Spooky Season

I hope you all had a happy Halloween, a blessed All Saints Day, and are enjoying a beautifully sunny All Souls Day. Or perhaps you celebrated Dia de los Muertos. Or maybe you know these holy days as Samhain. Regardless, I hope these days of transition from Fall to Winter that help us think about the cycles of life and death have been meaningful ones for you. This coming Sunday, we will have our annual All Saints/All Souls worship service where you will have the opportunity to light a candle and name those who have died in the last year. It’s always a beautiful time of remembering and I hope you can join us.

A few weeks ago I was having a conversation with some people before worship about the perceived rise in interest in all things Halloween or even just all things spooky. That conversation was mostly anecdotal, but I also saw a recent news article saying this Halloween was going to set a record for the most spending ever, between candy, costumes, decorations, and all the other accouterments of the season.

There are probably any number of factors contributing to this rise in interest in Halloween or “spooky season” as some call it (some being me), but I have a theory that at least part of the reason is a theological one. My theory comes in part from an author I like named Andrew Root who has written a series of books about [_blank_] in a Secular Age where the “blank” is filled in with words like “The Church…” or “The Pastor…” or “Faith Formation…”  The short (and inadequate) version of Root’s main thesis is that we have entered a new age of secularity where the existence of transcendence is no longer a given for most people.  Whereas the gods or supernatural powers outside of our control were once assumed by many if not all, we now find ourselves in an age where belief in the existence of the supernatural or transcendent is an outlier.  If there is something we don’t understand, it is because we don’t have the technology or science to sort it out for us.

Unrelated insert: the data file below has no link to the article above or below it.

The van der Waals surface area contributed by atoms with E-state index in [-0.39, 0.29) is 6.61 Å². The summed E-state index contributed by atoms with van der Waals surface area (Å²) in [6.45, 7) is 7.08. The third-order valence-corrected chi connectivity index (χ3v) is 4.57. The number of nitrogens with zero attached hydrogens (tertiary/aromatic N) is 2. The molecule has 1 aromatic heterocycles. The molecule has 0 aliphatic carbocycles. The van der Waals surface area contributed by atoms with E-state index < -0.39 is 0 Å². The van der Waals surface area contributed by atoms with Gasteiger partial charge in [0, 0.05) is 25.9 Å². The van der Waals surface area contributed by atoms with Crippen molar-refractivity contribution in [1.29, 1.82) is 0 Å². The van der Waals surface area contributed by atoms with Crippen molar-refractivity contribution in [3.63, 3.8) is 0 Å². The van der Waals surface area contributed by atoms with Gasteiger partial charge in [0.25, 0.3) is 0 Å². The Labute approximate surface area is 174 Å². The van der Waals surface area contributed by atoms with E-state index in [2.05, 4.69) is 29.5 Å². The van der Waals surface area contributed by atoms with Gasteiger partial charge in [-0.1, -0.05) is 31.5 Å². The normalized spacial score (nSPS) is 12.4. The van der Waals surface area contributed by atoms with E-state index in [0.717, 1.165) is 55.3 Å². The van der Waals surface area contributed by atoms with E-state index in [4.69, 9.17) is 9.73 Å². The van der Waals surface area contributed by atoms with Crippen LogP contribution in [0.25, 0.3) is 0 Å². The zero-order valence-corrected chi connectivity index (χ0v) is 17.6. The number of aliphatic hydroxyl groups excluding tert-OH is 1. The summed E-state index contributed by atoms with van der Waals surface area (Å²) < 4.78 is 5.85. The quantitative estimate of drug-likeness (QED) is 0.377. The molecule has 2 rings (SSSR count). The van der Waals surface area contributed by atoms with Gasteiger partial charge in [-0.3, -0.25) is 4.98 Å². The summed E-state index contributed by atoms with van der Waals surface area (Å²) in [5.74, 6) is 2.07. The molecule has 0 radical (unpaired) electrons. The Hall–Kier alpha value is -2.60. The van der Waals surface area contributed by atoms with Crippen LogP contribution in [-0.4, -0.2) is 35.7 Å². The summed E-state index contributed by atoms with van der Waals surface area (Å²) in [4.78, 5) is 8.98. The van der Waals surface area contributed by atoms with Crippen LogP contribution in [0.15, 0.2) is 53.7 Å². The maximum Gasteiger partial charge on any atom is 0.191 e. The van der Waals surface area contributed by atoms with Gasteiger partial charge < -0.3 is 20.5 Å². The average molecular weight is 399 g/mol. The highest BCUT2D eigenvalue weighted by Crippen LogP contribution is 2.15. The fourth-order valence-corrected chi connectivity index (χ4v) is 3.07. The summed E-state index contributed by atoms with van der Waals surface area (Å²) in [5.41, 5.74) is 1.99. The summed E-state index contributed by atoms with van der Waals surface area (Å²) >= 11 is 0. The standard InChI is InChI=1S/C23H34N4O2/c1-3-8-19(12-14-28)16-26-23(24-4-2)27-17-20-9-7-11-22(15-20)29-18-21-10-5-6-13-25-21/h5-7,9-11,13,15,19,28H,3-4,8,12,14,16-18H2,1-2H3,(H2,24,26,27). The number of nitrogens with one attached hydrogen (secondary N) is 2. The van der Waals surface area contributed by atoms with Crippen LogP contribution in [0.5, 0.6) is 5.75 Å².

Along with Root, I believe that this leaves us with a longing for transcendence, for the existence of something greater than ourselves. Spooky season helps us get in touch with that longing, even if it’s just wrapped up in costumes and rituals of play or minor dabbling into occult practices. For some, maybe this is just escapism in the same way a good fantasy novel or a scary movie is a way to escape from reality for a while. But I think leaning into mystery and ritual can also help us become more engaged with reality, teaching us to trust that we don’t need to write off the unknown but can dwell in its beauty and seek its wisdom. 

I’m reminded of one of my favorite scripture verses that I had read at my ordination and which continues to guide my work. In 1st Corinthians 4:1, Paul writes, “Think of us in this way: as servants of Christ and stewards of God’s mysteries.” I absolutely love the phrase “stewards of God’s mysteries” and appreciate how it feels balanced with “servants of Christ.” I hope that the practice of our religion never seeks to answer every question or simplify the mysteries of God. And as we serve Christ by serving the world in practical, concrete ways, I hope we always find space to dwell in the unanswered questions and the messy beauty of relationships. 

So let’s light a candle this Sunday and name the dead and lean into the mystery of what this ritual does to us, to the great cloud of spirits that surround us, and to the world. Maybe it’s very little or maybe it’s grand beyond our comprehension.